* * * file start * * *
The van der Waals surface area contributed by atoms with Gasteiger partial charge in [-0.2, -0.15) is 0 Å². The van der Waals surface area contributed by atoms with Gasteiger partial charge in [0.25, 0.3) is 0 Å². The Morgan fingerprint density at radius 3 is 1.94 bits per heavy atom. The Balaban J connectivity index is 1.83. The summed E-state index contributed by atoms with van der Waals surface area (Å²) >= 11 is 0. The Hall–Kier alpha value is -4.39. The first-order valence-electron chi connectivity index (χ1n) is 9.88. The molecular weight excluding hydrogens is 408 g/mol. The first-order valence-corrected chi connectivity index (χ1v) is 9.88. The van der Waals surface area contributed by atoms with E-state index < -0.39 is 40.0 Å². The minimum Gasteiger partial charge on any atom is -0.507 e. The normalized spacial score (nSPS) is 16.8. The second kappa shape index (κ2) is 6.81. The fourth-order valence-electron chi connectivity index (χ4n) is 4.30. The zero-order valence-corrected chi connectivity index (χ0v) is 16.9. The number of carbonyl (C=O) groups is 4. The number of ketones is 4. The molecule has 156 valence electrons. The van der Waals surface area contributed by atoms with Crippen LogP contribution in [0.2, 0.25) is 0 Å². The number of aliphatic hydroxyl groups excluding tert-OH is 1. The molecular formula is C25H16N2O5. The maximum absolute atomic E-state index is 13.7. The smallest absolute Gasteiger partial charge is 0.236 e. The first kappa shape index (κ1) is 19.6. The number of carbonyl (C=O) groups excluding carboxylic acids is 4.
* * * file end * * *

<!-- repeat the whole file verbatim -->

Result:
The van der Waals surface area contributed by atoms with Gasteiger partial charge in [-0.2, -0.15) is 0 Å². The van der Waals surface area contributed by atoms with Gasteiger partial charge in [0.25, 0.3) is 0 Å². The Morgan fingerprint density at radius 3 is 1.94 bits per heavy atom. The Balaban J connectivity index is 1.83. The summed E-state index contributed by atoms with van der Waals surface area (Å²) >= 11 is 0. The Hall–Kier alpha value is -4.39. The first-order valence-electron chi connectivity index (χ1n) is 9.88. The molecular weight excluding hydrogens is 408 g/mol. The first-order valence-corrected chi connectivity index (χ1v) is 9.88. The van der Waals surface area contributed by atoms with E-state index < -0.39 is 40.0 Å². The minimum Gasteiger partial charge on any atom is -0.507 e. The normalized spacial score (nSPS) is 16.8. The second kappa shape index (κ2) is 6.81. The fourth-order valence-electron chi connectivity index (χ4n) is 4.30. The zero-order valence-corrected chi connectivity index (χ0v) is 16.9. The number of carbonyl (C=O) groups is 4. The number of ketones is 4. The molecule has 156 valence electrons. The van der Waals surface area contributed by atoms with Crippen LogP contribution in [0.2, 0.25) is 0 Å². The number of aliphatic hydroxyl groups excluding tert-OH is 1. The molecular formula is C25H16N2O5. The maximum absolute atomic E-state index is 13.7. The smallest absolute Gasteiger partial charge is 0.236 e. The first kappa shape index (κ1) is 19.6. The number of carbonyl (C=O) groups excluding carboxylic acids is 4.